A wood recycling company in Wales has been fined £20,000 over fires at two of its sites.
South Wales Wood Recycling was ordered to ordered to pay £9,000 costs and £120 victim surcharge after pleading guilty to three charges.
It was fined £16,000 for failure to comply with an environmental permit and for keeping waste wood “in a manner likely to cause pollution” at its Alexandra Dock facility in Newport.
The firm was also fined £4,000 for keeping waste wood “in a manner likely to cause pollution” at its Old Llynfi Power Station site in Maesteg.
According to Natural Resources Wales (NRW) during the case at Cwmbran Magistrates Court on 10 November, the company exceeded its storage limit of 7,500 tonnes and seven metre maximum stack height at the Newport site.
The company was warned of the fire risk the stockpile posed and given an industry standard prevention plan.
In November last year, NRW received a report that a section of the stockpile had ignited, apparantly by self-combustion and, over a period of six weeks, large areas of Newport were affected by smoke and odour emitting from the wood chip fire.
Meanwhile, approximately 3,000 tonnes of wood chip waste was deposited at Maesteg site without a permit, according to NRW.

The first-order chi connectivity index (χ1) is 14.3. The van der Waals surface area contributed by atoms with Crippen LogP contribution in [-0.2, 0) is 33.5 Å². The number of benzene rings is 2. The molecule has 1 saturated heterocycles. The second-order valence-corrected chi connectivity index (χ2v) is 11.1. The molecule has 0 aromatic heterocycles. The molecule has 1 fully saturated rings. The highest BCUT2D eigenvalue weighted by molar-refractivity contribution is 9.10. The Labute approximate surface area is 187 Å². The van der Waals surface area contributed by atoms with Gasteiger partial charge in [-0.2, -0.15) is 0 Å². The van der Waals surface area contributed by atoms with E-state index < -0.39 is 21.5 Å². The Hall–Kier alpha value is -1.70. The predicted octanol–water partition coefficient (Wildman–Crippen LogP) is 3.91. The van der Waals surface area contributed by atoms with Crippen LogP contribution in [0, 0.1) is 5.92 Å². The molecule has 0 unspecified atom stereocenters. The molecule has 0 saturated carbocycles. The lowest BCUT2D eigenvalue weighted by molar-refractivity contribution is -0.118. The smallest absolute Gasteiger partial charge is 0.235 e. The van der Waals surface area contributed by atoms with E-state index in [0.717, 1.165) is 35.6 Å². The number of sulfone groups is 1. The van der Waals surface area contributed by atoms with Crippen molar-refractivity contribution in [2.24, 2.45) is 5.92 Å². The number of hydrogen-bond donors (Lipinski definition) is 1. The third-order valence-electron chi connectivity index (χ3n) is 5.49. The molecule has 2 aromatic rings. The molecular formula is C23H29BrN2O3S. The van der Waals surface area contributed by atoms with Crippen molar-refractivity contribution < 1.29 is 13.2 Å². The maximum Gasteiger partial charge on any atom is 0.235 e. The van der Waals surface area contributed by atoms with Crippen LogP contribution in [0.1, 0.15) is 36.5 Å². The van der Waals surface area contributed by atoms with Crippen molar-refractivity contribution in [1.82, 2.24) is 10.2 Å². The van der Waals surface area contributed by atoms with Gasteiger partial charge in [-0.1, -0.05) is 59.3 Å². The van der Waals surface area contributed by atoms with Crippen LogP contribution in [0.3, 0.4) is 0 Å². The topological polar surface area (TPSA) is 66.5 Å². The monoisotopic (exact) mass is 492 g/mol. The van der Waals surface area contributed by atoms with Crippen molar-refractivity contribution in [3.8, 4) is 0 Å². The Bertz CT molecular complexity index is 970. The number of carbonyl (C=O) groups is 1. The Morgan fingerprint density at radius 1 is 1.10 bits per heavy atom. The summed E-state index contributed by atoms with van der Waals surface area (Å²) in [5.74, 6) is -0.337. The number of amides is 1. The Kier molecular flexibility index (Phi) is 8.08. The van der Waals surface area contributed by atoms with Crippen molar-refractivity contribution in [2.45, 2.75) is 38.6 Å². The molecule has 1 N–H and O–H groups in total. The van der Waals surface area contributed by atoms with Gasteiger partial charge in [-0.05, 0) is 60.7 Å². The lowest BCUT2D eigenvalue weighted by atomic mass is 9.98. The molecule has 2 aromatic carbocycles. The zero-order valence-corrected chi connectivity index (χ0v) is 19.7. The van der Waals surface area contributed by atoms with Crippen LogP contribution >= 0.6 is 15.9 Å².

A fire plan was agreed for the waste which resulted in it being split into four separate piles to be stored 20m away from the nearby River Llynfi.
But in March this year, the wood chip was reported as being on fire resulting in white smoke emanating from the site for a period of 10 days.
Steve Morgan, NRW operations manager said: “Storing waste illegally and negligently undermines businesses that invest in the required measures and so it is essential that we take action in such cases to protect people and the environment, as well as safeguarding the market place for legitimate operators.”
South Wales Wood Recycling is a family-run business founded in 2006. An unrelated five-day fire at its Brigend site was also tackled in September.